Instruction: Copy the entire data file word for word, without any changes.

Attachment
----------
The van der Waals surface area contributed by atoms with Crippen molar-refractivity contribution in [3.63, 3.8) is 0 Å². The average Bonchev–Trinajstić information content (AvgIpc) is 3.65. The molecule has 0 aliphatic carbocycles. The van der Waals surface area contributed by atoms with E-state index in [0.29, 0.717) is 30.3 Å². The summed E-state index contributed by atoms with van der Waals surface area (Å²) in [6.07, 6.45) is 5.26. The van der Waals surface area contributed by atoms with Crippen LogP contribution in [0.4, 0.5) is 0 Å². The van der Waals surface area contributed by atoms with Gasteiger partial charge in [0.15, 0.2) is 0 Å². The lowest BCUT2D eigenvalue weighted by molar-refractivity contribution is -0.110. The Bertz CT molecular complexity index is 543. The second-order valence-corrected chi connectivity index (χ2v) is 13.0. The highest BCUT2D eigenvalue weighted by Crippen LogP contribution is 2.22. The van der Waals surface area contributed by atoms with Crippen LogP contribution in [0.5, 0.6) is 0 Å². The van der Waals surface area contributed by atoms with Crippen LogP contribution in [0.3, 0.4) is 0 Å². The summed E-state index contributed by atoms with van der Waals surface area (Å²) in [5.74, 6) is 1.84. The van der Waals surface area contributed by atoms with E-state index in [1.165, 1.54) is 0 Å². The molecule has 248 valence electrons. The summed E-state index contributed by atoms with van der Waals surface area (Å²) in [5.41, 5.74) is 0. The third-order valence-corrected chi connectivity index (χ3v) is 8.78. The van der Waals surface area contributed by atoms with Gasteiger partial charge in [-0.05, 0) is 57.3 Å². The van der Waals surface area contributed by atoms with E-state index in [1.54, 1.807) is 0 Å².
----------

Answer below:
The van der Waals surface area contributed by atoms with Crippen molar-refractivity contribution in [3.63, 3.8) is 0 Å². The average Bonchev–Trinajstić information content (AvgIpc) is 3.65. The molecule has 0 aliphatic carbocycles. The van der Waals surface area contributed by atoms with E-state index in [0.29, 0.717) is 30.3 Å². The summed E-state index contributed by atoms with van der Waals surface area (Å²) in [6.07, 6.45) is 5.26. The van der Waals surface area contributed by atoms with Crippen LogP contribution in [0.4, 0.5) is 0 Å². The van der Waals surface area contributed by atoms with Gasteiger partial charge in [0.15, 0.2) is 0 Å². The lowest BCUT2D eigenvalue weighted by molar-refractivity contribution is -0.110. The Bertz CT molecular complexity index is 543. The second-order valence-corrected chi connectivity index (χ2v) is 13.0. The highest BCUT2D eigenvalue weighted by Crippen LogP contribution is 2.22. The van der Waals surface area contributed by atoms with Crippen LogP contribution in [0.5, 0.6) is 0 Å². The van der Waals surface area contributed by atoms with Crippen LogP contribution in [0.3, 0.4) is 0 Å². The summed E-state index contributed by atoms with van der Waals surface area (Å²) in [5.74, 6) is 1.84. The van der Waals surface area contributed by atoms with E-state index in [1.165, 1.54) is 0 Å². The molecule has 248 valence electrons. The summed E-state index contributed by atoms with van der Waals surface area (Å²) in [5.41, 5.74) is 0. The third-order valence-corrected chi connectivity index (χ3v) is 8.78. The van der Waals surface area contributed by atoms with Gasteiger partial charge in [-0.05, 0) is 57.3 Å². The van der Waals surface area contributed by atoms with E-state index in [1.54, 1.807) is 0 Å².